Daube

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Daube
Daube de boeuf.JPG
TypeStew
Place of originFrance
Region or stateProvence
Main ingredientsBeef, wine, vegetables, garlic, herbes de Provence

Daube is a classic Provençal (or more broadly, French[1]) stew made with inexpensive beef braised[2] in wine, vegetables, garlic, and herbes de Provence, and traditionally cooked in a daubière,[1] a braising pan.[3] A traditional daubière is a terracotta pot that resembles a pitcher, with a concave lid. Water is poured on the lid, which condenses the moisture inside, allowing for the long cooking required to tenderize lesser cuts of meat. The meat used in daube is cut from the shoulder and back of the bull,[citation needed] though some suggest they should be made from three cuts of meat: the "gelatinous shin for body, short ribs for flavor, and chuck for firmness."[1] Although most modern recipes call for red wine,[3] a minority call for white,[4] as do the earliest recorded daube recipes.[citation needed]

Daube is adapted in New Orleans cuisine to make daube glacé.

Variations also call for olives, prunes, and flavoring with duck fat, vinegar, brandy, lavender, nutmeg, cinnamon, cloves, juniper berries, or orange peel.[5][citation needed] For best flavor, it is cooked in several stages, and cooled for a day after each stage to allow the flavors to meld together. In the Camargue and Béarn area of France, bulls killed in bullfighting festivals are often used for daube.[citation needed]

Traditionally it should be cooked for a long time and prepared the night before it is served.[1][3] Daube with lamb is traditionally made with white wine.[citation needed]

Daubière[edit]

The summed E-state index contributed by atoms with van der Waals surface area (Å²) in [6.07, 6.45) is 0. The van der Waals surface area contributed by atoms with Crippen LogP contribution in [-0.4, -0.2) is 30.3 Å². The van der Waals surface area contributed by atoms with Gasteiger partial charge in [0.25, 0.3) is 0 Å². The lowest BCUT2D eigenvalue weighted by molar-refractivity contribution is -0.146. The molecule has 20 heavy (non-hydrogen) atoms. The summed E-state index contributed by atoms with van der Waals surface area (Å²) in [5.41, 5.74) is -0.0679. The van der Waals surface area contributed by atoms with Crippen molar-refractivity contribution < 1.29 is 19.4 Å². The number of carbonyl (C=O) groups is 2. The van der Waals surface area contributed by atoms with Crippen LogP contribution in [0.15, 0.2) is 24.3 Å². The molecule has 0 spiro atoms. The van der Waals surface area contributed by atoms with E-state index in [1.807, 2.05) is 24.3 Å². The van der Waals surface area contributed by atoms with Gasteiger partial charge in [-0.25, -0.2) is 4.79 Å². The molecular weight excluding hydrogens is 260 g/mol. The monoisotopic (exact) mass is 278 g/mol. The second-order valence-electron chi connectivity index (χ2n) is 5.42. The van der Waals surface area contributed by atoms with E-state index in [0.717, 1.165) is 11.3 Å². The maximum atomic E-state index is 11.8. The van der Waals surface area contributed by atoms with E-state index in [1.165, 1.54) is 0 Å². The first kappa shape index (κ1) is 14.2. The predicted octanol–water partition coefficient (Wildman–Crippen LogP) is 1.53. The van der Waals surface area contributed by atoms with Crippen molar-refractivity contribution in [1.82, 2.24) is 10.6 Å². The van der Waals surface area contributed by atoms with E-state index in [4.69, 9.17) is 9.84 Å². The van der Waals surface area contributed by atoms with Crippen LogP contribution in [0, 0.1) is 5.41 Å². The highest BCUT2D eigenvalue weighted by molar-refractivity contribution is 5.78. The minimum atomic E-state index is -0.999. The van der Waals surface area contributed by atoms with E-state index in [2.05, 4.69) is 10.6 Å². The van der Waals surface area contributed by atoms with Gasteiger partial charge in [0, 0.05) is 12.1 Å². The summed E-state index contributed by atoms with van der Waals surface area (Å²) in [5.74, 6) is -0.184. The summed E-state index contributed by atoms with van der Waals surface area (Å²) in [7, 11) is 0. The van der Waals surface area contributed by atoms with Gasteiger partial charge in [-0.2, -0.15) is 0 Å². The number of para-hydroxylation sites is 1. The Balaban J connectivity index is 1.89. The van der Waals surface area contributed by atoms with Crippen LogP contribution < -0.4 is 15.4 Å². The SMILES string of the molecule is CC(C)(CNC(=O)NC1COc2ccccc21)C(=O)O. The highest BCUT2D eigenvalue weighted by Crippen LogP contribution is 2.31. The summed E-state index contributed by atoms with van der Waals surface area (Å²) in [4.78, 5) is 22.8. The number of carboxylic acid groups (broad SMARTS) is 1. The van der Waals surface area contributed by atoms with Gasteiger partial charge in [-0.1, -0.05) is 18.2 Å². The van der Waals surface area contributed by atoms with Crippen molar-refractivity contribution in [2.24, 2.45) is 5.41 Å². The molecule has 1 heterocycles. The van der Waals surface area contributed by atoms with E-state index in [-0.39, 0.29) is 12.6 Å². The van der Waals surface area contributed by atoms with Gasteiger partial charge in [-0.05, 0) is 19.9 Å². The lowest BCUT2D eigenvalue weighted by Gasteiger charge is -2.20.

A daube is traditionally made in a daubière, a potbellied earthenware pot with a small base and small opening with a canalled lid that water is poured into.[6] The pot is filled and placed into coals or onto the stove, the lid canal is filled with water, and the contents are slowly cooked.[6] As little liquid as possible is used, and the clay pot prevents the contents from drying.[6] The connective tissues in the meats are gelatinized rather than dissolved.[6] The water in the lid keeps the top of the pot at no more than boiling hot, preventing overcooking of the contents.[6] The temperature of the top of the pot is cooler than that of the bottom, which creates a cycling of vapors and a syrupy result.[6]

Dishes related to the daube described above are the daube gardiane from the Camargue (with bull meat), the estouffade de boeuf, also called stufatu, from Corsica (in which maccheroni are also stewed at the end of the cooking time), but also dishes called daube from other, regions further north (e.g. the daube charentaise, in the preparation of which the whole piece of meat is stewed in white wine).[7]

What all methods of preparation have in common is that the braising liquid is hardly reduced at the end of the cooking time and is never bound with starch (flour, cornflour, etc.), which is often the case in northern braised dishes (boeuf bourguignon, carbonnade flamande, etc.). In the past it was also common to bind the braising liquid of a stave prepared with venison with freshly slaughtered hare or rabbit blood, i. H. At the end of the cooking time, stir the blood into the braising liquid with a few tablespoons of vinegar and let it boil carefully until a creamy sauce is formed.[8]

A daubière.

A daube is best made in a daubière. The shapes of the pot makes sure condensation builds and no evaporation occurs, so everything stays moist.

— Paula Wolfert, The Cooking of Southwest France, 2002, p. 37, ISBN 0-7645-7602-X[1]

See also[edit]

References[edit]

  1. ^ a b c d e David Leite (November 30, 2009). "Paula Wolfert's Beef Daube is as Authentic as It Gets". Leite's Culinaria. Retrieved 2011-06-20.
  2. ^ "Daube". Merriam-Webster. Retrieved 2011-06-20.
  3. ^ a b c "Daube of beef". Boston.com. January 26, 2011. Archived from the original on April 6, 2012. Retrieved 2011-06-20.
  4. ^ Montayne, P. New Larousse Gastronomique, Hamlyn London 1977, p106
  5. ^ New Larousse Gastronomique, op. cit.
  6. ^ a b c d e f Wolfert, Paula (2009). Mediterranean clay pot cooking : traditional and modern recipes to savor and share. Hoboken, N.J.: John Wiley & Sons. p. 149. ISBN 978-0-7645-7633-1. OCLC 298538015.
  7. ^ Vergl. Robert J. Courtine, München 1982, S. 153 u. 164.
  8. ^ Vergl. Robert J. Courtine, München 1982, S. 410.

External links[edit]